>
>Aw, c'mon, Ed! Fighter pilots getting jet lag? What next? Motion
>sickness? :p

No, never had a motion sickness problem. But I am seriously
acrophobic. High bridges absolutely petrify me. My wife laughed at me
for several days after I aborted my trip to the top of the Eifel Tower
when I had to transit from one elevator to another at the second
level. The wide-eyed panic as I edged across the open ironwork gave
her great cause for amusement.

>
>Seriously, I find that I get *less* jet lag going trans-Pacific than I
>do going trans-Atlantic. I've flown across the Pacific 3 times now,
>each time with no appreciable jet lag. (I get enough sleep on the plane
>to help offset the ca. 12 hour time change and arrive in the evening so
>that I soon go to sleep for the night). The toughest trip for me is the
>overnight flight from the US to Europe, where we arrive in the a.m. and
>have to stay awake for 12-14 hours to get our sleep rescheduled. The
>last time I tried that I had to drive from Paris to Lyon, not the thing
>to do when sleep-deprived.

Either ocean, either direction, I would be wiped out. The Atlantic
trip actually was always more taxing. The longer Pacific crossing
usually just meant going to bed upon arrival and waking up at the next
morning light. Strangely enough, with 23 years in the business, I
never did an ocean crossing in my own jet. Didn't avoid the
experience, simply was never in a unit that did it.

Salil

oläst,
2 aug. 2006 11:25:342006-08-02
till
Nils Gustaf Lindgren wrote:
> worthwhile? Did the gent who made similar enquiries (Salil) beginning of
> June complete that voyage and what were his experiences?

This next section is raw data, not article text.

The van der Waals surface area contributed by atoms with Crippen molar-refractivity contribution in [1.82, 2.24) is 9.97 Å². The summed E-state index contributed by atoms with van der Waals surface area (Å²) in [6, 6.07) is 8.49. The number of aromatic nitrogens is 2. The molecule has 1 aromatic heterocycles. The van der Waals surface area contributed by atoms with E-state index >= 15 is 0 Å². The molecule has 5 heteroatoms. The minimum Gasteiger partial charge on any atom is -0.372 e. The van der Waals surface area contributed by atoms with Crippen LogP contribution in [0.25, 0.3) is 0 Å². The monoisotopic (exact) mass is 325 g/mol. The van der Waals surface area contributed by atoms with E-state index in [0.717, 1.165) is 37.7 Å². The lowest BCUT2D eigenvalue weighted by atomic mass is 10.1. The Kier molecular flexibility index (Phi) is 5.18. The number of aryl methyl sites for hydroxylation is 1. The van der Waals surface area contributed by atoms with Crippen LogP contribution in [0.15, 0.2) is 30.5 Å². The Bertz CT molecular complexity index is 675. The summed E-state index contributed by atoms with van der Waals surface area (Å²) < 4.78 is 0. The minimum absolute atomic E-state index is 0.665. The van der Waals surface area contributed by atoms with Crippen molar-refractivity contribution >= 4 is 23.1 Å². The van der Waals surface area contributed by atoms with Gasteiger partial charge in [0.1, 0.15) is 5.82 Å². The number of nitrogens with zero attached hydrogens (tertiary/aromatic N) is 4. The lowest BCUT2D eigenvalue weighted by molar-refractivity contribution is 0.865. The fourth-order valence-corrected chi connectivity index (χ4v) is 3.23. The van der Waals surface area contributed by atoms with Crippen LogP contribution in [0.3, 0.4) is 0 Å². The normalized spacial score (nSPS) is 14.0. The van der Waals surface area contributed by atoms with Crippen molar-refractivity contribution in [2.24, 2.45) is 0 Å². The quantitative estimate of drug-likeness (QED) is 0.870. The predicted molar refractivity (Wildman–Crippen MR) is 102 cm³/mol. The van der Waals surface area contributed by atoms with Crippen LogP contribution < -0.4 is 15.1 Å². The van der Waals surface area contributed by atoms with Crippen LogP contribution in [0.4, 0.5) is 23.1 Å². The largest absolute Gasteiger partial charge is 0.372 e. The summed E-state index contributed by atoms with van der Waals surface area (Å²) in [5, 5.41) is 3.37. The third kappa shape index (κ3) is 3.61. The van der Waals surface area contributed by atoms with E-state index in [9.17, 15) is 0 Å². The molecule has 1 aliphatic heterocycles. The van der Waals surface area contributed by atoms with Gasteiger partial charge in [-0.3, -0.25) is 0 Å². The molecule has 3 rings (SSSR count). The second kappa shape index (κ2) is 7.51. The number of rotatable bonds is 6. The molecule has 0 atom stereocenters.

Yes, Salil did complete that voyage and had a quite phenomenal
experience.

Firstly, you'll most probably need to travel there by coach. The
Hunter's about 2 hours away from Sydney, and unless you know the route
there, the area and can drive there and back, it's the easiest way to
go about it. There are a lot of pretty good tour operators around - I
went there on one day with Boutique Wine Tours (88 AUD for the weekday,
no lunch) and as the name implies, they tend to focus on slightly
smaller wineries.
The service is quite good - the buses are excellent (small, 14 seater
Mercedes buses with a very good driver/guide), and a day trip with them
included two wineries pre-lunch, then lunch (either with them at extra
cost, or on your own - and there are a couple of restaurants/bistros in
the Hunter Valley Gardens area where they stop), time to wander around
and do more tasting (Hunter Cellars is a good destination to just taste
and buy a few wines from various wineries in the area - alternatively,
there's a cheese factory and a chocolate shop in the vicinity), and
then another winery after lunch. And of course picking/dropping off at
the hotel in the city.
They are quite flexible though in the itinerary - I was keen on going
to McWilliams' Mount Pleasant and had specified that when making my